ACT

Forms and requirements for writing Advance Care Directives and appointing substitute decision-makers vary between and states and territories.

The following outlines the legal requirements, forms and fact sheets in the Australian Capital Territory (ACT):


Frequently asked questions

Advance care planning and the law

If you are unable to make decisions about your own health care, substitute decision-makers can make decisions on your behalf. Your substitute decision-maker may be:

  • nominated by you (an attorney)
  • appointed by a tribunal (a guardian), or
  • appointed by default under legislation (a health attorney).

Appointing an Attorney

You can appoint one or more adults as your attorney by completing an Enduring Power of Attorney form.

  • Your attorney must be a person. You cannot appoint a corporation.
  • Your attorney can make decisions relating to refusal/withdrawal of treatment and give consent for procedures.
  • They cannot give consent for a medical research matter or a ‘special health care matter’ (e.g. abortion, reproductive sterilisation, removal of non- regenerative tissue for transplantation).

Guardian

A guardian is a person appointed by the Australian Capital Territory Civil and Administrative Tribunal.

A guardian can make decisions relating to health care. They cannot consent to ‘prescribed medical procedures’ (e.g. abortion, reproductive sterilisation, removal of non-regenerative tissue for transplantation).

Health attorney

A health attorney is the person designated under ACT law to make decisions if there is no attorney or guardian. Your health attorney would be chosen on your behalf in the following order:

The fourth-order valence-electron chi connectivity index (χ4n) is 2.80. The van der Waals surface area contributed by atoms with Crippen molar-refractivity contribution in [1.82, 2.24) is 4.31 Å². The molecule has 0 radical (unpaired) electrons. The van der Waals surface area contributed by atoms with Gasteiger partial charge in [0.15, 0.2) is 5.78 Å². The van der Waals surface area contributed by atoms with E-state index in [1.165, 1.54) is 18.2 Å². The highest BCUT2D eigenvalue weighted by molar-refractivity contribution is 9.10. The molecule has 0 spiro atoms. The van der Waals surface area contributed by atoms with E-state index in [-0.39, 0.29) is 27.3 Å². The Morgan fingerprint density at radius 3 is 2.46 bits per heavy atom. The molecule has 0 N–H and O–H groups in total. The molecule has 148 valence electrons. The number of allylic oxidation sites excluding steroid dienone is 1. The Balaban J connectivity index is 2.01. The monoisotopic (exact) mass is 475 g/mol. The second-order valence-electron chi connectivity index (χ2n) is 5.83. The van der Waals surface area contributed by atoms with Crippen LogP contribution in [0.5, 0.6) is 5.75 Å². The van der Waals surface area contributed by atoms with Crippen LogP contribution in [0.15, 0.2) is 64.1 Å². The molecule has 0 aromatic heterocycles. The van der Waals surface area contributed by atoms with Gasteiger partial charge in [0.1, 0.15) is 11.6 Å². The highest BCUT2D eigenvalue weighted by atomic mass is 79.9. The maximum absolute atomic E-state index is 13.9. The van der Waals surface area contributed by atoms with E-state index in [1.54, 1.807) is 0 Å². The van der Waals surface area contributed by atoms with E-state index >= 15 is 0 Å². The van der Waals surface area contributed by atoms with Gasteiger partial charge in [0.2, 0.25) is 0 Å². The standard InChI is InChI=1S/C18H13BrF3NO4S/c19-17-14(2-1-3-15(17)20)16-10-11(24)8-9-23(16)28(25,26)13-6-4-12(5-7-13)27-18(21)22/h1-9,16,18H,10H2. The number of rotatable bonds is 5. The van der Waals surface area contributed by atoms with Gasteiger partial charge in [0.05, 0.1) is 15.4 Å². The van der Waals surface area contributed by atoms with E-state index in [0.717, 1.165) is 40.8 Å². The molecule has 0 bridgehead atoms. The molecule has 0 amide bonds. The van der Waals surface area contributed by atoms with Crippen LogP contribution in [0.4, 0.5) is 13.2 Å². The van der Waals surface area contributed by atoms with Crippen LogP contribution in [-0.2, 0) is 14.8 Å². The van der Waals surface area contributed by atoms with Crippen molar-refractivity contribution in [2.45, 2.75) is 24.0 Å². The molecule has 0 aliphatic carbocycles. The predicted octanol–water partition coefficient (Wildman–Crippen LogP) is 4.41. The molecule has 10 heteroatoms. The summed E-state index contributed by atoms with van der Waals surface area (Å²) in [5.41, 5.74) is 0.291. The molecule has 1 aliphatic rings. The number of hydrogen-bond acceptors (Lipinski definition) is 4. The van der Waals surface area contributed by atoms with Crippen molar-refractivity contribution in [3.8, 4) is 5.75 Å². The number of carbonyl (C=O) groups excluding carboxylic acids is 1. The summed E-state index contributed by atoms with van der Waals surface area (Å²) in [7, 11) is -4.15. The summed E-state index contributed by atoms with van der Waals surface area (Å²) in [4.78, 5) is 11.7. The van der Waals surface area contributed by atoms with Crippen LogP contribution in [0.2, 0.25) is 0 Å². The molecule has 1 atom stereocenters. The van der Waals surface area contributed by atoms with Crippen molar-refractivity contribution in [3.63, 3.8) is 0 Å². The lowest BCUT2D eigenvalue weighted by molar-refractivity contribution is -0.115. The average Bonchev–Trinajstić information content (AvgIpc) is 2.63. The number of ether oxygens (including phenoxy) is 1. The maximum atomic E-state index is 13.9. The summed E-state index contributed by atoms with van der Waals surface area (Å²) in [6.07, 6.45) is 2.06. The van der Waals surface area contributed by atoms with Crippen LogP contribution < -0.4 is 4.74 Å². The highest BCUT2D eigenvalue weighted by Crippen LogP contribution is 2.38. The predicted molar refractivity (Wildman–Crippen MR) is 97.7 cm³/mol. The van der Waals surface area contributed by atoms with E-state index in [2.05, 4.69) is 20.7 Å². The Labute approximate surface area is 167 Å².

1. your domestic partner
  2. your carer
  3. a close relative or close friend.

(This means your carer would be chosen as your health attorney if you don’t have a domestic partner, and a close relative or friend would be chosen if you don’t have a domestic partner or a carer.)

Health Direction

A Health Direction is a formal document recognised by law. It only comes into effect if you are unable to make your own decisions. 

Your Health Direction allows you to refuse or withdraw medical treatment (but not palliative care) and consent to commencement of treatments. 

You must use the recommended form, unless you make your Health Direction orally (by saying what you want). 

To be legally binding, the Health Direction must be signed by two witnesses. An oral Health Direction must be witnessed by two health professionals (one of whom is a doctor), who are present at the same time.  

We recommend that you regularly review your Health Direction. Usually, health professionals are obliged to comply with the preferences stated in your Health Direction, so ensure it is kept up to date.  

If you want to change your Health Direction, make a new one to revoke the existing Health Direction. We encourage you to upload your Health Direction to My Health Record and give a copy to your substitute decision-maker, GP and/or hospital.

A person may revoke their health direction in writing or orally by clearly expressing a decision to revoke it. The legislation is silent about amending a health direction. A person who wants to amend their health direction should be encouraged to revoke it and make a new one.
A health care professional must not comply with a Health Direction unless they believe, on reasonable grounds, that the direction complies with the legislation and the person who made the directive has not revoked it or changed their decision since making it.
In the ACT, a person with a mental illness can make an ‘advance agreement’ about their care and treatment preferences, and/or an ‘advance consent direction’ in relation to consent or refusal for treatment.